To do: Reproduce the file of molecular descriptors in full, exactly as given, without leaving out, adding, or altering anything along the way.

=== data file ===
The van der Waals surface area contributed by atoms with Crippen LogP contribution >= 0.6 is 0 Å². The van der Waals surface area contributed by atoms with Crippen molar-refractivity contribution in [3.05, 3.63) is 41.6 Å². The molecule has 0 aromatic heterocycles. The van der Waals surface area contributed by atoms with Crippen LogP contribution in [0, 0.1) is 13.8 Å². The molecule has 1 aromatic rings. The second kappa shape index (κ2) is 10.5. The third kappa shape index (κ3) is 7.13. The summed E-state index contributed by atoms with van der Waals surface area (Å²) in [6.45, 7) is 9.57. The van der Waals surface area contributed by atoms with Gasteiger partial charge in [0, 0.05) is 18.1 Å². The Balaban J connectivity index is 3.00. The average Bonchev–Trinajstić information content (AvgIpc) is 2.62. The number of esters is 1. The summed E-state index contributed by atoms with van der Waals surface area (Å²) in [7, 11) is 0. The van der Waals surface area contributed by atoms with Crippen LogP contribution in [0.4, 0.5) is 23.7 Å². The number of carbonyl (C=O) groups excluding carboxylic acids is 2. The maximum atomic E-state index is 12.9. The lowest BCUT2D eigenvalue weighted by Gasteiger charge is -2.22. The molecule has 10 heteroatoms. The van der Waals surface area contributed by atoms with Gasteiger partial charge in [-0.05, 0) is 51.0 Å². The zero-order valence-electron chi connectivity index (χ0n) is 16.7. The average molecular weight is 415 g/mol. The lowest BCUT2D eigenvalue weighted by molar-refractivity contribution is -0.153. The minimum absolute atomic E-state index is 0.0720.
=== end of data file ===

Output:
The van der Waals surface area contributed by atoms with Crippen LogP contribution >= 0.6 is 0 Å². The van der Waals surface area contributed by atoms with Crippen molar-refractivity contribution in [3.05, 3.63) is 41.6 Å². The molecule has 0 aromatic heterocycles. The van der Waals surface area contributed by atoms with Crippen LogP contribution in [0, 0.1) is 13.8 Å². The molecule has 1 aromatic rings. The second kappa shape index (κ2) is 10.5. The third kappa shape index (κ3) is 7.13. The summed E-state index contributed by atoms with van der Waals surface area (Å²) in [6.45, 7) is 9.57. The van der Waals surface area contributed by atoms with Gasteiger partial charge in [0, 0.05) is 18.1 Å². The Balaban J connectivity index is 3.00. The average Bonchev–Trinajstić information content (AvgIpc) is 2.62. The number of esters is 1. The summed E-state index contributed by atoms with van der Waals surface area (Å²) in [7, 11) is 0. The van der Waals surface area contributed by atoms with Crippen LogP contribution in [0.4, 0.5) is 23.7 Å². The number of carbonyl (C=O) groups excluding carboxylic acids is 2. The maximum atomic E-state index is 12.9. The lowest BCUT2D eigenvalue weighted by Gasteiger charge is -2.22. The molecule has 10 heteroatoms. The van der Waals surface area contributed by atoms with Gasteiger partial charge in [-0.05, 0) is 51.0 Å². The zero-order valence-electron chi connectivity index (χ0n) is 16.7. The average molecular weight is 415 g/mol. The lowest BCUT2D eigenvalue weighted by molar-refractivity contribution is -0.153. The minimum absolute atomic E-state index is 0.0720.